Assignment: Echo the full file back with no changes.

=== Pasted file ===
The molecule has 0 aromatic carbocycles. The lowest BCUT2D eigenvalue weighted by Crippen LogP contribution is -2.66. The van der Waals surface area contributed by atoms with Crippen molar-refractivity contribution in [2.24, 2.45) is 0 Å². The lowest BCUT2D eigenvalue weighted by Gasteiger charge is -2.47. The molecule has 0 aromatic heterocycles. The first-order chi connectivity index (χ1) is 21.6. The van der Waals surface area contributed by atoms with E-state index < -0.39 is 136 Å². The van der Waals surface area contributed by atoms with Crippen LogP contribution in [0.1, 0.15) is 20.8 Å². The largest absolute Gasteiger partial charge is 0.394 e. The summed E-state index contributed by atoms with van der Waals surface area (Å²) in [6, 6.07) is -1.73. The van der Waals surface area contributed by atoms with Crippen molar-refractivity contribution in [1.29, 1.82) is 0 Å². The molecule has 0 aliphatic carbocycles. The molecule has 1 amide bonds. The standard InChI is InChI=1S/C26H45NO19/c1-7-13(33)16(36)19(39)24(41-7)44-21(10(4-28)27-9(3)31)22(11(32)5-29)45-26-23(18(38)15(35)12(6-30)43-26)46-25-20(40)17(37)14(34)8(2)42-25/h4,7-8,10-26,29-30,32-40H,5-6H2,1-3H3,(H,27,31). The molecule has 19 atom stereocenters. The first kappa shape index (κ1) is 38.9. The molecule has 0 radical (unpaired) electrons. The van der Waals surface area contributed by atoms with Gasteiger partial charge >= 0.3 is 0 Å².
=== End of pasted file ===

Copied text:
The molecule has 0 aromatic carbocycles. The lowest BCUT2D eigenvalue weighted by Crippen LogP contribution is -2.66. The van der Waals surface area contributed by atoms with Crippen molar-refractivity contribution in [2.24, 2.45) is 0 Å². The lowest BCUT2D eigenvalue weighted by Gasteiger charge is -2.47. The molecule has 0 aromatic heterocycles. The first-order chi connectivity index (χ1) is 21.6. The van der Waals surface area contributed by atoms with E-state index < -0.39 is 136 Å². The van der Waals surface area contributed by atoms with Crippen LogP contribution in [0.1, 0.15) is 20.8 Å². The largest absolute Gasteiger partial charge is 0.394 e. The summed E-state index contributed by atoms with van der Waals surface area (Å²) in [6, 6.07) is -1.73. The van der Waals surface area contributed by atoms with Crippen molar-refractivity contribution in [1.29, 1.82) is 0 Å². The molecule has 0 aliphatic carbocycles. The molecule has 1 amide bonds. The standard InChI is InChI=1S/C26H45NO19/c1-7-13(33)16(36)19(39)24(41-7)44-21(10(4-28)27-9(3)31)22(11(32)5-29)45-26-23(18(38)15(35)12(6-30)43-26)46-25-20(40)17(37)14(34)8(2)42-25/h4,7-8,10-26,29-30,32-40H,5-6H2,1-3H3,(H,27,31). The molecule has 19 atom stereocenters. The first kappa shape index (κ1) is 38.9. The molecule has 0 radical (unpaired) electrons. The van der Waals surface area contributed by atoms with Gasteiger partial charge >= 0.3 is 0 Å².